UN disability experts issue new legal guidance

This story was first published on the old Office for Disability Issues website, and was copied onto the Whaikaha site in June 2024. External links may no longer be current.

On 3 October 2018 the UN Committee on the Rights of Persons with Disabilities issued new legal guidance on the Convention of the Rights of Persons with Disabilities.

The new guidance, issued as general comment No. 7, upholds the right of all persons with disabilities to participate and be involved in all issues relating to them. It also clarifies States parties’ obligations to ensure the participation of persons with disabilities, through their representative organizations, in the implementation and monitoring of the Convention on the Rights of Persons with Disabilities (CRPD), in line with articles 4 (3) and 33 (3) of this international treaty.

The comment has been released to provide states parties guidance on why and how to collaborate with organizations of persons with disabilities respectfully and as equals.  “Nothing about us without us” has long been a motto of the rights movement of persons with disabilities. In its general comment, the Committee recalls that when persons with disabilities are consulted, this leads to laws, policies and programmes that contribute to more inclusive societies and environments.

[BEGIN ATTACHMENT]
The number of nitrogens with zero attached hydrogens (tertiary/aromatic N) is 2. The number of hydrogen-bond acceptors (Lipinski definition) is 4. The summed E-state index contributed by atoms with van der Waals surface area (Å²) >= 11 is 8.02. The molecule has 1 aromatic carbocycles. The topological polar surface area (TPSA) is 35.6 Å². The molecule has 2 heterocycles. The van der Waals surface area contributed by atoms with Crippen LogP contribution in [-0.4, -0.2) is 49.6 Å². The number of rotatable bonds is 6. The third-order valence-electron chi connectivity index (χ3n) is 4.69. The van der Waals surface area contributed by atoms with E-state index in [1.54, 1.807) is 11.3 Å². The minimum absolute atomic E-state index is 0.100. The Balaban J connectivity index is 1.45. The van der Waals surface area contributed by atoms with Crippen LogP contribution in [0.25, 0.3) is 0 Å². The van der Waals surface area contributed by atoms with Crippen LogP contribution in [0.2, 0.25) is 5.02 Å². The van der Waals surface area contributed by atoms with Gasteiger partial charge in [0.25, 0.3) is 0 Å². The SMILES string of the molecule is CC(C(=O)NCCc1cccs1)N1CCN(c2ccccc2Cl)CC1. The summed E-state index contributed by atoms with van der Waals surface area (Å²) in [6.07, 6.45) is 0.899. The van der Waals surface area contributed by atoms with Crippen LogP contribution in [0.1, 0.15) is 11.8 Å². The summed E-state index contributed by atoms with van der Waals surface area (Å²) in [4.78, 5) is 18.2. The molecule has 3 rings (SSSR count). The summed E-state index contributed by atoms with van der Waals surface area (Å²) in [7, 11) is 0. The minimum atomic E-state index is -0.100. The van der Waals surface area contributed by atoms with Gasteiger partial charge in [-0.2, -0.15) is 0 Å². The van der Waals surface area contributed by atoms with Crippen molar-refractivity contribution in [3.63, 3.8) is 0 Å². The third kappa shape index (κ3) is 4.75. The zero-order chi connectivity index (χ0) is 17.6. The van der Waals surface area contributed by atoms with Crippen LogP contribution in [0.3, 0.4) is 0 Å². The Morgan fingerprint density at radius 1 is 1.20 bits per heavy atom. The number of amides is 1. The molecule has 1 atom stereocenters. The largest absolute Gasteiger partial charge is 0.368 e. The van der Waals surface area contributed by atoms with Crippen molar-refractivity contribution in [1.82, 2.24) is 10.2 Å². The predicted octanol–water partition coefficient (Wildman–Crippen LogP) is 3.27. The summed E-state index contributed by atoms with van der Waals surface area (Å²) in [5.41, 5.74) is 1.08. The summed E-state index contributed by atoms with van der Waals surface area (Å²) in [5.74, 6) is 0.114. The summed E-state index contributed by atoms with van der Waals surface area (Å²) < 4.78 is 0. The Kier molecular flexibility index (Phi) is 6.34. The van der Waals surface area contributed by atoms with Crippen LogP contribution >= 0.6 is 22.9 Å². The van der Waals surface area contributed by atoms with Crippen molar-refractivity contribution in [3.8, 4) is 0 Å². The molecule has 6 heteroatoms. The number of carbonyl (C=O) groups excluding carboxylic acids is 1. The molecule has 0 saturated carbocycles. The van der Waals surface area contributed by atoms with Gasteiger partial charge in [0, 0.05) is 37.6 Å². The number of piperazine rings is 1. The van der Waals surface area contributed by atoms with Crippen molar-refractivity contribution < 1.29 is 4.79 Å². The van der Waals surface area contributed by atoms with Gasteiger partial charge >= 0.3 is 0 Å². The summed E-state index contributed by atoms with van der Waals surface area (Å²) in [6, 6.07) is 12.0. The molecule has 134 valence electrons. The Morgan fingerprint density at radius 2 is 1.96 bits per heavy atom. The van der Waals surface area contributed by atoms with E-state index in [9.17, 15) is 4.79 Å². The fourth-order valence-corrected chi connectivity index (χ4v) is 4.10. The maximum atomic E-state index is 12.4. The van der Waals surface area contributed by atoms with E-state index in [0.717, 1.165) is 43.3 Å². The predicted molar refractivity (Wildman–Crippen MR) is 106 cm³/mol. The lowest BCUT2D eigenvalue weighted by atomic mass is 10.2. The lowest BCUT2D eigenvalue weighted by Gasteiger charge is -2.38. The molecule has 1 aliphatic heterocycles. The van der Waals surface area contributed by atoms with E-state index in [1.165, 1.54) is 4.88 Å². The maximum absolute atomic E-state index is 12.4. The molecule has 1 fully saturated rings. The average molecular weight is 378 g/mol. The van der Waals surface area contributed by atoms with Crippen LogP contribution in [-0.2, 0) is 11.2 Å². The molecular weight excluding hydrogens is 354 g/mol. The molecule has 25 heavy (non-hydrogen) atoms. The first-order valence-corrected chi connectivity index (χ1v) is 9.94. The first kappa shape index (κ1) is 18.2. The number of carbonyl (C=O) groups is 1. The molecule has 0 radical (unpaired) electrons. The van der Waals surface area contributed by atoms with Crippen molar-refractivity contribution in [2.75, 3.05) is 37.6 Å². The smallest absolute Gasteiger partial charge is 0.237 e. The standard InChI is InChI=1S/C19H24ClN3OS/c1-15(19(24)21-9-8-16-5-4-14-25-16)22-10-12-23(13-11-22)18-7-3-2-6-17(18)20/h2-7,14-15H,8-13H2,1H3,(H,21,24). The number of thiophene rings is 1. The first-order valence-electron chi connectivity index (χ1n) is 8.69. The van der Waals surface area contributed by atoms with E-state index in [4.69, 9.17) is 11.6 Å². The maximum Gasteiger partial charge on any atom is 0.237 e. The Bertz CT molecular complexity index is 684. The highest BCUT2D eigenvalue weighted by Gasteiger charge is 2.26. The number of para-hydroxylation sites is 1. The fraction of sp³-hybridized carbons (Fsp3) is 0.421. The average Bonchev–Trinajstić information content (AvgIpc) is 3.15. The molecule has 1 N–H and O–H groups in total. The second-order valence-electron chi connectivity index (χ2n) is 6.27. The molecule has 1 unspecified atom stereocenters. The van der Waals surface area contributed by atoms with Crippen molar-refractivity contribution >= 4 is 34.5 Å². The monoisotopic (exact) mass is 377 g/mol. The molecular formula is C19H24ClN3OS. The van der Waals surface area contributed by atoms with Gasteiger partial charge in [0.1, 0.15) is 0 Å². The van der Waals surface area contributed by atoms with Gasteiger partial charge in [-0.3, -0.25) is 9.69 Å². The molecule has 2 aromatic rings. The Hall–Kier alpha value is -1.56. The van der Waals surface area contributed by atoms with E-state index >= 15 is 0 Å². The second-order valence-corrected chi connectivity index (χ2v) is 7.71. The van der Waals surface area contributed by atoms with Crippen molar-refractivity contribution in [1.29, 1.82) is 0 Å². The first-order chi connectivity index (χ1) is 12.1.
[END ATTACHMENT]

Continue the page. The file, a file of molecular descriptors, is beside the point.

The general comment aims to be a useful tool providing concrete recommendations on how to undertake consultations with persons with disabilities, through their representative organisations. That should include developing accessible information about decision-making processes, establishing inclusive methodologies, and ensuring organisations of persons with disabilities have access to national and international funding for their functioning and advocacy.

The general comment also defines organisations of persons with disabilities and highlights that respecting the rights of persons with disabilities to freedom of association, peaceful assembly and expression are essential for their participation and consultations with them.

The general comment provides some guidance on how the interests of children with disabilities need to be considered and represented.

How does New Zealand give effect to Articles 4 (3) and 33 (3)

Generally, New Zealand’s approach to giving effect to Articles 4 and 33 is well regarded internationally.

The UN Committee, through the second periodic review of the implementation of the Convention, asked the New Zealand Government to explain how New Zealand is implementing Articles 4 and 33.  The explanation in New Zealand’s draft report is that the Office for Disability Issues (ODI) provides $100,000 per year for the Disabled People’s Organisations Coalition to meet regularly and engage with government agencies on the development and monitoring of the Disability Action Plan 2014-2018. The Disability Action Plan 2014-2018 is the primary vehicle for implementation of the New Zealand Disability Strategy 2016-2026 and thus the CRPD.

The Independent Monitoring Mechanism, comprising the Human Rights Commission, the Office of the Ombudsman, and the Disabled People’s Organisations Coalition, monitors the implementation of the CRPD. The Government provides $275,000 per year to fund the Disabled People’s Organisations Coalition to provide disabled people-led monitoring.

Following a review of the operating model, the Disabled People’s Organisations Coalition used the 2017 funding to update the monitoring mechanism to better access the voice of Māori, Pacific people and people who are non-verbal. ODI and the Disabled People Organisations Coalition are negotiating a contract with a new provider to implement the new monitoring framework in 2018.